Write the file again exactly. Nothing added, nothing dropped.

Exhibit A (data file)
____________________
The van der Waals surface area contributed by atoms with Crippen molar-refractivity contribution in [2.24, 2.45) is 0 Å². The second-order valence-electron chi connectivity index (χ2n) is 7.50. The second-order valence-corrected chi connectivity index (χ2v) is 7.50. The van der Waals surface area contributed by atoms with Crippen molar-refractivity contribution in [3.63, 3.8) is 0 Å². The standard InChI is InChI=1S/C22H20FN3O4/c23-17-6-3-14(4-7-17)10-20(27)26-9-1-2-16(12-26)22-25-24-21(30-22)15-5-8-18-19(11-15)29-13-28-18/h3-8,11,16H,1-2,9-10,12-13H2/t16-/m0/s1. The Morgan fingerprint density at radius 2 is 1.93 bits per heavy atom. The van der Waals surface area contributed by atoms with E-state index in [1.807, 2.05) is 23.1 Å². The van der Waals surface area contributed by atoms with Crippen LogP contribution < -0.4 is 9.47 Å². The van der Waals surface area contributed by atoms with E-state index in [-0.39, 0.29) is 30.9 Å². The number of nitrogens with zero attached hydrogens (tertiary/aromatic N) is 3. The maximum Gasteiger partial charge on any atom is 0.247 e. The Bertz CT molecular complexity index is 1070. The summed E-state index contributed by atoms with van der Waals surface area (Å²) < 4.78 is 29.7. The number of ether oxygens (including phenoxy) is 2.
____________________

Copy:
The van der Waals surface area contributed by atoms with Crippen molar-refractivity contribution in [2.24, 2.45) is 0 Å². The second-order valence-electron chi connectivity index (χ2n) is 7.50. The second-order valence-corrected chi connectivity index (χ2v) is 7.50. The van der Waals surface area contributed by atoms with Crippen molar-refractivity contribution in [3.63, 3.8) is 0 Å². The standard InChI is InChI=1S/C22H20FN3O4/c23-17-6-3-14(4-7-17)10-20(27)26-9-1-2-16(12-26)22-25-24-21(30-22)15-5-8-18-19(11-15)29-13-28-18/h3-8,11,16H,1-2,9-10,12-13H2/t16-/m0/s1. The Morgan fingerprint density at radius 2 is 1.93 bits per heavy atom. The van der Waals surface area contributed by atoms with E-state index in [1.807, 2.05) is 23.1 Å². The van der Waals surface area contributed by atoms with Crippen LogP contribution < -0.4 is 9.47 Å². The van der Waals surface area contributed by atoms with E-state index in [-0.39, 0.29) is 30.9 Å². The number of nitrogens with zero attached hydrogens (tertiary/aromatic N) is 3. The maximum Gasteiger partial charge on any atom is 0.247 e. The Bertz CT molecular complexity index is 1070. The summed E-state index contributed by atoms with van der Waals surface area (Å²) < 4.78 is 29.7. The number of ether oxygens (including phenoxy) is 2.